Adventist Development and Relief Agency Sends Volunteers and Much-Needed Supplies to Central America After Devastating Hurricanes

Volunteers for the Adventist Development and Relief Agency, a Christian Humanitarian organization, have worked to provide hygiene and sanitation items for people affected by the recent hurricanes in Central America, November 2020. | ADRA

As the region sustains damage from two major hurricanes, a Christian humanitarian organization has deployed to Central America to assist those living in the areas hardest hit by the storms.

The Adventist Development and Relief Agency, the international humanitarian arm of the Seventh-day Adventist Church, has begun providing disaster relief to the more than 3.6 million people impacted by damage from Hurricanes Eta and Iota. Both storms made landfall in northern Nicaragua as category 4 storms within the past two weeks, unleashing heavy rains, dangerous winds, catastrophic flooding and landslides.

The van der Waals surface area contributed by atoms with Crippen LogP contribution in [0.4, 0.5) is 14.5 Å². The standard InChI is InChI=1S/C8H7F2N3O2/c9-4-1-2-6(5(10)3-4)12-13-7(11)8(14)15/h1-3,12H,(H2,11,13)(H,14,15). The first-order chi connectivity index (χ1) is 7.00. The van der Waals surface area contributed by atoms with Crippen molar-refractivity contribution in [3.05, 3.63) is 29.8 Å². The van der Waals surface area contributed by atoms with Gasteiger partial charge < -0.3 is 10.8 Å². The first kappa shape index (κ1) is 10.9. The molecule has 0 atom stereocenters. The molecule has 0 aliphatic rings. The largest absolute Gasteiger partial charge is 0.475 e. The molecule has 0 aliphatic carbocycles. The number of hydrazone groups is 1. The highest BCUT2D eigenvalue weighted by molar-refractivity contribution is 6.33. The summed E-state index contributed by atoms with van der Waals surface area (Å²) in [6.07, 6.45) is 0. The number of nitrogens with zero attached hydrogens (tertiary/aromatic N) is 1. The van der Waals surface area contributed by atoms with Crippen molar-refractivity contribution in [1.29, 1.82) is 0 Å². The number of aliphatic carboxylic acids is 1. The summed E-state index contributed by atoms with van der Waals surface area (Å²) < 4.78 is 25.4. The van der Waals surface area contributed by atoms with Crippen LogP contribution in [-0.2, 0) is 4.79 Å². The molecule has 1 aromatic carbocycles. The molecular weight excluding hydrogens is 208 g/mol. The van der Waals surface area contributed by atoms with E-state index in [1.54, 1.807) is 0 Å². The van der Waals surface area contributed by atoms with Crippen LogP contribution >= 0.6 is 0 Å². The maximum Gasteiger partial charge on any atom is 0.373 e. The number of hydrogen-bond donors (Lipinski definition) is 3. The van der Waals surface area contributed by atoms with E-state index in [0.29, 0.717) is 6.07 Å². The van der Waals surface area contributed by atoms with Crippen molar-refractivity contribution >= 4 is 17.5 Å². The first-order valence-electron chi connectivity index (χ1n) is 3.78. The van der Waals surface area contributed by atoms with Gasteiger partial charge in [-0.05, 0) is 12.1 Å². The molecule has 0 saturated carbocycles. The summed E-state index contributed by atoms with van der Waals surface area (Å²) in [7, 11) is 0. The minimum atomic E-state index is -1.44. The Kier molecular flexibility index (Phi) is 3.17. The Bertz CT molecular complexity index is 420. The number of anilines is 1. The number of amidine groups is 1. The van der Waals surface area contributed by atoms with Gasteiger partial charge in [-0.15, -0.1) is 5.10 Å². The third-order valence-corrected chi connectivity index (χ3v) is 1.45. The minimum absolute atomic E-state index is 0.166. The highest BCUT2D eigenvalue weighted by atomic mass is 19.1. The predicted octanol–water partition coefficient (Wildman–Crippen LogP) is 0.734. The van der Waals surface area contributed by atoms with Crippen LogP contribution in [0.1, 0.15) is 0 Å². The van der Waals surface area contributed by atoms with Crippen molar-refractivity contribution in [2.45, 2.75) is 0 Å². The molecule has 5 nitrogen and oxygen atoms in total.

According to the Nicaraguan government, Iota is the strongest storm to ever hit Nicaragua in the country’s history. Members of ADRA have deployed to Nicaragua as well as hard-hit areas of Honduras, El Salvador, Guatemala, Panama, Belize and Costa Rica.

“We must keep the people of Central America in our prayers as ADRA continues its relief operations in the region,” said Luis Trundle, ADRA Honduras country director. “The impact of Eta and Iota is considered greater than the devastation caused by Hurricane Mitch in 1998. There are whole communities where families have not been able to get out of their houses due to floods and mudslides, and many people remain missing.

“The distribution of humanitarian aid is very challenging. People are sitting on the side of the road desperate for food, water, basic supplies and shelter.”

In Honduras, members of ADRA assembled more than 1,500 hygiene kits containing food, clothing and washing supplies, distributing them to nearly 2,000 families.

According to government reports, the back-to-back hurricanes destroyed more than 153,000 hectares of crops in the country.

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SOURCE: Christian Post, Ryan Foley